With the advent of DevOps, we are now moving toward more collaborative workflow models, where the integration of development and operations teams make it easier to quickly move development projects into production, and with fewer roadblocks. However, within DevOps, many of our activities are not as clear-cut as they were in previous siloed methods. While previous methods made it easier to keep track of activities and processes, these systems were not particularly efficient.
In the DevOps model, moving software from development to production is much faster. But, we need to be able to identify actions that occur in our increasingly complicated applications. We now have many chefs working at the same time, and visibility suffers.
Logging helps us better understand applications throughout each stage in the process so that we can identify problems or larger issues that might arise already during the development process. This is particularly true within CI/CD environments where items are regularly pushed into production. We need methods for identifying not only if there are critical errors, but also the ability to attribute the errors to specific versions throughout the cycle.
To deal with the increasing complexity and decreasing visibility, DevOps identifies complex issues using logs to keep track of services, APIs, containers, infrastructure issues, network activity and also security related logs.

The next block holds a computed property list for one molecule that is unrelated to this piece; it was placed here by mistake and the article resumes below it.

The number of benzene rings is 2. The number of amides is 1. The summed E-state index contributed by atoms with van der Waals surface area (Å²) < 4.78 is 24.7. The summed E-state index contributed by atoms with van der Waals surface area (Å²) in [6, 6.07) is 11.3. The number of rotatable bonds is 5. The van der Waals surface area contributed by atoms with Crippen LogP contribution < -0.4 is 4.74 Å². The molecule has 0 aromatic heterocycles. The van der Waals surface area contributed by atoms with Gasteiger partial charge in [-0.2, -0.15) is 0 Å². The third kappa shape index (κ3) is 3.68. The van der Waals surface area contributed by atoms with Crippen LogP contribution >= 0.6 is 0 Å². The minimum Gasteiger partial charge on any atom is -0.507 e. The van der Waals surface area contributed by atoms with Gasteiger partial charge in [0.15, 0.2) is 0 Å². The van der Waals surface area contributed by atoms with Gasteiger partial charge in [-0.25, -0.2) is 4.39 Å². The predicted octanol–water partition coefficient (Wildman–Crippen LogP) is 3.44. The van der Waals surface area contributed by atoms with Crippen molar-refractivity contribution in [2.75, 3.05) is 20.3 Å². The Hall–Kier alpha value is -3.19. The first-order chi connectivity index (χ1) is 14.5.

Log files provide a tremendous amount of useful information about what goes on beyond the CI/CD pipeline and also identify issues that directly impact customers. Good log analysis tools make it possible for DevOps teams to get much closer to the end user. And open source is the preferred starting point for many organizations.
Why Open Source?
Lack of Lock-in
Many DevOps teams make use of a wide-range of tools and find that they can work much better without vendor lock-in, which can be caused when using proprietary stacks exclusively. This makes it far easier to make any needed changes as the need arises, and not be reliant on individual vendors. This also helps avoid many risks, such as vendors disappearing, ending support, changing pricing models, etc.
Within CI/CD, there are many commonly used open source tools, which makes it easier for new members to be on-boarded. There is already a widely accepted suite of tools that almost all DevOps teams use. It’s hard to imagine working without Jenkins, Docker, Kubernetes, Git, etc.
Regular Skill Development
Open source work ensures that DevOps teams are actively learning and directly interacting with software and systems. It becomes a way of ensuring that skills and abilities of teams are continually staying updated. This can translate into better troubleshooting and problem solving skills. When working with closed systems, there’s considerably less opportunity for knowledge advancement, as closed systems tend to encourage rote work with existing software rather than skill development.
Fears about subpar open source software are largely unfounded, particularly if the projects are widely used and have a large community. There are far more developers working on a project in the open source community than in proprietary systems. Closed systems can lag behind, and there may actually be bad code but that is hidden due to its closed-source nature. The ability to make modifications to create functionality beyond that which already exists in closed source systems, makes open source extremely appealing for many DevOps personnel.